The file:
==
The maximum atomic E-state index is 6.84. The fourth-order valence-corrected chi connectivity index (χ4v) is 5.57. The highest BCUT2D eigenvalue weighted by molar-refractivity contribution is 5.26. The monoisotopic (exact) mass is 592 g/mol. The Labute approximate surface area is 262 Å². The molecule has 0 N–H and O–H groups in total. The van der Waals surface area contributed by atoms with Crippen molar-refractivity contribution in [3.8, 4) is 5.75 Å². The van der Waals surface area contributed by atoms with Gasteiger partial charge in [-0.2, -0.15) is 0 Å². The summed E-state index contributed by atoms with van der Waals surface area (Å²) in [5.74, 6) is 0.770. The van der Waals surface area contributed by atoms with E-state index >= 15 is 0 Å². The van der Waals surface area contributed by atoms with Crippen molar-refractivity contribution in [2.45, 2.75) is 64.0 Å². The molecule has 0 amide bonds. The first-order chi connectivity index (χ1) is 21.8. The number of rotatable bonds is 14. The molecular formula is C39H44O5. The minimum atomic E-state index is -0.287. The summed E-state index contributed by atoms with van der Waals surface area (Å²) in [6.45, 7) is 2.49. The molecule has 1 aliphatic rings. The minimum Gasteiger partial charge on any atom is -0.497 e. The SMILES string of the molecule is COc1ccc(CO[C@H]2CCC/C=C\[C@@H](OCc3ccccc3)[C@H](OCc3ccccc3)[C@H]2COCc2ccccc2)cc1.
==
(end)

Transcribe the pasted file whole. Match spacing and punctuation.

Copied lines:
The maximum atomic E-state index is 6.84. The fourth-order valence-corrected chi connectivity index (χ4v) is 5.57. The highest BCUT2D eigenvalue weighted by molar-refractivity contribution is 5.26. The monoisotopic (exact) mass is 592 g/mol. The Labute approximate surface area is 262 Å². The molecule has 0 N–H and O–H groups in total. The van der Waals surface area contributed by atoms with Crippen molar-refractivity contribution in [3.8, 4) is 5.75 Å². The van der Waals surface area contributed by atoms with Gasteiger partial charge in [-0.2, -0.15) is 0 Å². The summed E-state index contributed by atoms with van der Waals surface area (Å²) in [5.74, 6) is 0.770. The van der Waals surface area contributed by atoms with E-state index >= 15 is 0 Å². The van der Waals surface area contributed by atoms with Crippen molar-refractivity contribution in [2.45, 2.75) is 64.0 Å². The molecule has 0 amide bonds. The first-order chi connectivity index (χ1) is 21.8. The number of rotatable bonds is 14. The molecular formula is C39H44O5. The minimum atomic E-state index is -0.287. The summed E-state index contributed by atoms with van der Waals surface area (Å²) in [6.45, 7) is 2.49. The molecule has 1 aliphatic rings. The minimum Gasteiger partial charge on any atom is -0.497 e. The SMILES string of the molecule is COc1ccc(CO[C@H]2CCC/C=C\[C@@H](OCc3ccccc3)[C@H](OCc3ccccc3)[C@H]2COCc2ccccc2)cc1.